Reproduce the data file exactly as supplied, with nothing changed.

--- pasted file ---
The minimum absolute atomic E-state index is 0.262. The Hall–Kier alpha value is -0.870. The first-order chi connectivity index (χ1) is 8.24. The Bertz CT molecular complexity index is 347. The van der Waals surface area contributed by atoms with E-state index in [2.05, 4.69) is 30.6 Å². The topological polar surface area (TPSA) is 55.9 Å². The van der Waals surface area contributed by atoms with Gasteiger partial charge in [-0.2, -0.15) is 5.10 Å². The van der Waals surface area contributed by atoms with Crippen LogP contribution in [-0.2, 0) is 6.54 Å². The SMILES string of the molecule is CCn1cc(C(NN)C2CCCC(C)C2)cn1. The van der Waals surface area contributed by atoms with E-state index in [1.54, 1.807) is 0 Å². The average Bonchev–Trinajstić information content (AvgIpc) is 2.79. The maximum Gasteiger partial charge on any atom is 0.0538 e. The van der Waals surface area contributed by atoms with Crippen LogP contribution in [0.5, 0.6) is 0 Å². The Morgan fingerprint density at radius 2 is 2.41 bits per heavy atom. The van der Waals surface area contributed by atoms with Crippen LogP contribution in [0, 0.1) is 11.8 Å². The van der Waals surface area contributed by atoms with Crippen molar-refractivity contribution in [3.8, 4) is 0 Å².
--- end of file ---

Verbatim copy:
The minimum absolute atomic E-state index is 0.262. The Hall–Kier alpha value is -0.870. The first-order chi connectivity index (χ1) is 8.24. The Bertz CT molecular complexity index is 347. The van der Waals surface area contributed by atoms with E-state index in [2.05, 4.69) is 30.6 Å². The topological polar surface area (TPSA) is 55.9 Å². The van der Waals surface area contributed by atoms with Gasteiger partial charge in [-0.2, -0.15) is 5.10 Å². The van der Waals surface area contributed by atoms with Crippen LogP contribution in [-0.2, 0) is 6.54 Å². The SMILES string of the molecule is CCn1cc(C(NN)C2CCCC(C)C2)cn1. The van der Waals surface area contributed by atoms with E-state index in [1.54, 1.807) is 0 Å². The average Bonchev–Trinajstić information content (AvgIpc) is 2.79. The maximum Gasteiger partial charge on any atom is 0.0538 e. The van der Waals surface area contributed by atoms with Crippen LogP contribution in [0.5, 0.6) is 0 Å². The Morgan fingerprint density at radius 2 is 2.41 bits per heavy atom. The van der Waals surface area contributed by atoms with Crippen LogP contribution in [0, 0.1) is 11.8 Å². The van der Waals surface area contributed by atoms with Crippen molar-refractivity contribution in [3.8, 4) is 0 Å².